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Granite Geek: When it includes a public makerspace, you might actually want to go back to middle school

  • The entrance sign at the back of Amherst Middle School. David Brooks—Monitor staff

  • The popularity of a welding class for adults helped spur the development of the Amherst Makerspace. David Brooks—Monitor staff

  • All makerspaces encourage safety, but when you’re in a school, safety is even more important.  David Brooks—Monitor staff

  • Amherst Middle School tech teacher Steve Opre tells students about how to find the grain of wood when cutting a board, in part of the Amherst Makerspace, which opens Sept. 15. David Brooks /Monitor staff

Published: 8/30/2016 12:30:04 AM

Certain experiences are nearly universal, which is why most adults look back on the tumult of pubescence and think, “Thank goodness I never have to set foot in middle school again.”

Except maybe in Amherst. There, adults will soon be able to think, “Thank goodness I can set foot in middle school to play with lasers and acetylene torches and pottery kilns and other dangerous tools – woo-hoo!”

That surprising sentiment exists because Amherst Middle School is about to launch a public makerspace, an unusual collaboration among the school system, town recreation department and local artisans and engineers.

“A lot of this we’re building as we go, figuring it out. So far everybody’s been on board, excited about it, willing to work with us no matter what,” said Brad Freeman, network administrator for the school district and one of the driving forces behind Amherst Makerspace, which opens Sept. 15.

For roughly $20 a month, depending on which membership you choose, anybody can have access after school and on weekends to a half-dozen rooms full of equipment bought by the school over the years, from stoves to art supplies, 3-D printers to table saws, computers to vinyl cutters.

And if all goes well, Amherst Makerspace fees will pay for more tools down the road.

“I want a CNC (computer-controlled machine tool), a stand-up lathe,” mused Marcel Chabot, a software engineer and one of the founders. “If the makerspace pays for equipment, then it’s here for the kids to use, and here for the community to use.”

Makerspaces, as you may know, are best described as membership gyms for geeks, although they also embrace creative types who have never touched a soldering iron or power drill. In recent years, they’ve been cropping up in old warehouses, mill buildings and industrial space across the country, including at least three in New Hampshire. (Although none are in the Concord area; what gives?)

The increasing interest is partly in response to concern that America is losing its tech edge, since makerspaces can be seen as STEM education for grown-ups.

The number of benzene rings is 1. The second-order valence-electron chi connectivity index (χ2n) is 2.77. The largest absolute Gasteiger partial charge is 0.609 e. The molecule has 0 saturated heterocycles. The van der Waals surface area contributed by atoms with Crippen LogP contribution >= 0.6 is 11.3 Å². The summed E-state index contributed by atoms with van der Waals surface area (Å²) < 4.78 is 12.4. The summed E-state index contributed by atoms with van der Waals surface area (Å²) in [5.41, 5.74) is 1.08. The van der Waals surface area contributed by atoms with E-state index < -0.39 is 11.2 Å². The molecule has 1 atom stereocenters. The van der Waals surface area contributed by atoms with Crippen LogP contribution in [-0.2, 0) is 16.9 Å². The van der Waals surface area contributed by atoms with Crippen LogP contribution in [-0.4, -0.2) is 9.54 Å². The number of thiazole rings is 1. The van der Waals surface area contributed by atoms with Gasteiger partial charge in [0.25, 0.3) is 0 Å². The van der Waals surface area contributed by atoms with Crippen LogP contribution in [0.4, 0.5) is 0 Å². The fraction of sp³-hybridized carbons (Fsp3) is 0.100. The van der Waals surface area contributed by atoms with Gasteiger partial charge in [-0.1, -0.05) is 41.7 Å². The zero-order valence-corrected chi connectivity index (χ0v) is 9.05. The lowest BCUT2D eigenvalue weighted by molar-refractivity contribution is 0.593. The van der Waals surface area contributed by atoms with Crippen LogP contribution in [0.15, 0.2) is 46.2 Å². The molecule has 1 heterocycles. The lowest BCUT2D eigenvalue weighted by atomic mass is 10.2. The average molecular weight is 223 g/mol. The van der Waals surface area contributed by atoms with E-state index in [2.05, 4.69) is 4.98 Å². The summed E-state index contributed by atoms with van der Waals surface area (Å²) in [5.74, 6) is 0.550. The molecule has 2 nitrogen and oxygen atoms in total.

The state’s first makerspace, MakeIt Labs in Nashua, peddles itself as an economic development tool because it allows local entrepreneurs to experiment before launching start-ups, as a kind of pre-incubator. That’s why it was supported by the state’s Community Development Finance Authority when it moved into much bigger space last year.

Makerspace interest extends to the White House. Adam Shrey, a co-founder of MakeIt Labs, was among those invited to Washington, D.C., last week for a conference with the inspiring title “A Nation of Makers.”

Many schools have created makerspaces, but they’re usually for students, often to replace the shop and home-ec classes that I grew up with. To my knowledge, no schools have opened up such facilities to the public, which is why the Amherst experiment is so interesting.

A big obstacle to opening one of these in a school is safety. A makerspace must be available to members whenever inspiration strikes, but today’s schools don’t want strangers wandering around.

Amherst Middle School is lucky that it has a separate wing holding the computer lab, art room, shop class and cooking class – all the stuff that a makerspace needs. At each day’s closing bell, the wing will be shut off from the rest of the school with a gate. Members can enter the back door with a key card, a system that will eventually be used to unlock the more dangerous tools, both to protect kids during the day and to protect adults who haven’t had the necessary training.

Steve Opre, who teaches technology classes in Amherst Middle School and whose success teaching welding in after-school classes helped fuel the drive for the makerspace, is among those looking forward to the launch.

“It’s tough to see these tools sitting idle. I’d love to have people use them,” Opre said.

It’s one thing to start something like this, but another to keep it going: I know of one New Hampshire makerspace that fizzled early.

Amherst Makerspace has some institutional advantages, including the way the town recreation department is handling back-office operations like organizing memberships and taking money. But like most such programs, it will be a nonprofit run by volunteers, which means it will live and die based on continued public participation.

All of this leads to one last intriguing idea. As an incentive to participate, Amherst Makerspace will offer a 50/50 split of fees to people who can put together a relevant workshop. That’s clever, since I imagine a popular class could put a couple of hundred bucks in the teacher’s pocket.

I’m putting together a syllabus for “How to spend several hours fooling around at your computer while pretending to write a newspaper story.” I think it’ll be a hit.

(David Brooks can be reached at 369-3313, dbrooks@cmonitor.com or on Twitter @GraniteGeek.)

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